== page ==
Feed the Positive Dog

In yesterday’s post, I made a promise.  I promised you all that this space would be about more than my closet.  I promised the good, the bad, the ugly, and most of all, my vulnerability.  Oh, and theres one fact I failed to mention in my about section, I don’t make promises that I can’t keep.

As you all may know by now, I’m a Carolina Cheerleader.

When I asked one of my closest friends and teammates, Tyler, what comes to mind when someone says cheerleader and what the stereotypical idea of one is, she replied with, “when I think of what society expects of me I think they want the girl they see on the field every Saturday…the girl who is a trophy in every sense of the word. That girl is smiling, beautiful, fit, and energetic.  they want that person who embodies an image of perfection…” I also asked my boyfriend these questions, and he answered similarly with, “I think society believes that cheerleaders are supposed to be friendly and outgoing.  They are expected to have a smile on their faces at all times.”

I too believe this is what cheerleaders should be.  However, the truth is, that is completely unrealistic and quite frankly an unfair expectation.

When my teammates and me bear the Carolina name on our clothes, whether it’s on the field, court, or in the classroom, we are beaming with joy–that’s our job. If our quarterback throws an interception in the end zone, we immediately turn around and respond with a smile that stretches from ear to ear while yelling “Go Heels!” as we vigorously shake our pompoms. This is what we are trained to do.

I believe this kind of “positivity-training” is exponentially more difficult to master than any physical goal an athlete may set for themselves, whether it’s in the weight room, on the track, field, or beam.  However, this positive training is something all athletes battle with.

While football and basketball fans, and even my peers see me as the happiest girl, forever smiling and bouncing around on and off campus, the truth is, (here’s the vulnerability I promised you) that girl — the one you always see smiling and cheering words of encouragement — it’s not the real me, not yet at least.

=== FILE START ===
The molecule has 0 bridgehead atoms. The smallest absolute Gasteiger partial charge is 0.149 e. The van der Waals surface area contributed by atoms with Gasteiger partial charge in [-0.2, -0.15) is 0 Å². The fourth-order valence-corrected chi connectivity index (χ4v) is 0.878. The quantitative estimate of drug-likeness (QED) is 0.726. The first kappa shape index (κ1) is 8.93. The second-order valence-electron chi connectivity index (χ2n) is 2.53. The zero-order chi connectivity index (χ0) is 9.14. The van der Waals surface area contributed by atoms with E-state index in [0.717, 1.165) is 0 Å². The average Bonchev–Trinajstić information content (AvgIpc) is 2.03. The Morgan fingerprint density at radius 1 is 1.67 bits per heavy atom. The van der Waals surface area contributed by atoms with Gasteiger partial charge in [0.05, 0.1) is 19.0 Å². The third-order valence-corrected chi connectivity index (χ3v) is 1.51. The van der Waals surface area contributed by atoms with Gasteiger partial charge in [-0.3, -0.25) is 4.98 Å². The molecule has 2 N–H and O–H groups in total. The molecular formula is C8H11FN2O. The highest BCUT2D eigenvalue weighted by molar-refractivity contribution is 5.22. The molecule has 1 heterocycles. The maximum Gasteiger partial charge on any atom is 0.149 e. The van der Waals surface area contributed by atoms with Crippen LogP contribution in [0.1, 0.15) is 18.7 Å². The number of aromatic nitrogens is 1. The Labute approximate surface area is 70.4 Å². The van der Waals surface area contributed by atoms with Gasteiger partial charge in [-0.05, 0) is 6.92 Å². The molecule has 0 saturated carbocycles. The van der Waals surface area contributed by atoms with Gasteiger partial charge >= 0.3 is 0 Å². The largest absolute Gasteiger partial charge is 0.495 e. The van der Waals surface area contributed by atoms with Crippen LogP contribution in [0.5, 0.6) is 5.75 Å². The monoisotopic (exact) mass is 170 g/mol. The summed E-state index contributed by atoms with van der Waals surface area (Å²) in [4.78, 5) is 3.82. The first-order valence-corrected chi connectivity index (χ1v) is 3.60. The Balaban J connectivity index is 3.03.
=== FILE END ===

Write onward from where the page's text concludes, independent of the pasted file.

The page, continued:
If you ask my boyfriend, Alex, my biggest opponent and downfall, is negativity.  I’m terrible at math, I don’t know who I am, or what my purpose in this world is, and I’m scared.  I don’t have the best grades, I’m not always the best friend, sister, or daughter.  Honestly, if you think I’m put together and have it all figured out…wait for it…

You’re wrong!

Alex’s coach gave a book to all of his seniors this year, titled, The Positive Dog, by Jon Gordon. It’s a short, easy read, but it is incredibly encouraging, and after reading just a few pages, it inspired me to set a new goal this year:  Be positive. Period.

I can’t speak for anyone else, but it’s easy for me to be positive and happy when life is good.  It’s when the going gets tough, (like my mom being sick for two years now, when Riggins broke his pelvis two weeks ago, when I practically failed a quiz last week, and every day I wake up, unsure of what I’m going to be when I grow up), that I fall into the never ending cycle of feeding my negative dog.

That’s why this year, I’ve made it my goal to be proactive and to actively seek out happiness and positivity every day.  I’m still battling with my negative dog, but the following methods tend to help me prevail when the going gets tough:

  • Start (almost) every day writing down 5 reasons to be thankful and happy in my journal (still a work in progress)
  • Research articles on happiness and positivity (recently subscribed to Daily Happiness Email series and LOVE it)
  • Look at pictures of cute puppies (My favorites are petsmiles, ToastMeetsWorld, and while Scout Ponder isn’t a dog, she’s pretty cute [and sassy too].)
  • Surround myself with happy friends
  • Exercise (my namaste game is also a constant work in progress)

These methods are not foolproof, and some days I can’t quite escape the negative dog but these 5 methods usually get me moving in the positive direction, (f I can just get over my stubbornness for a few seconds).

Don’t get me wrong, I have a lot to be thankful for, we all do.  Some days it’s just difficult to remember that, and I’m so thankful for my friends and family that constantly remind me of the former.

If you have any methods for being your best positive and happy you, I’d love to hear! In the meantime, let’s LivFashionably and continue our day with positive thoughts and vibes.

xo,

LivHappiness Planner 9/10

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One thought on “Feed the Positive Dog

  1. SO good. And such an important reminder! I came across my new favorite quote a few weeks ago – “Sometimes we all need a reminder that every day might not be good, but there’s something good in every day.”

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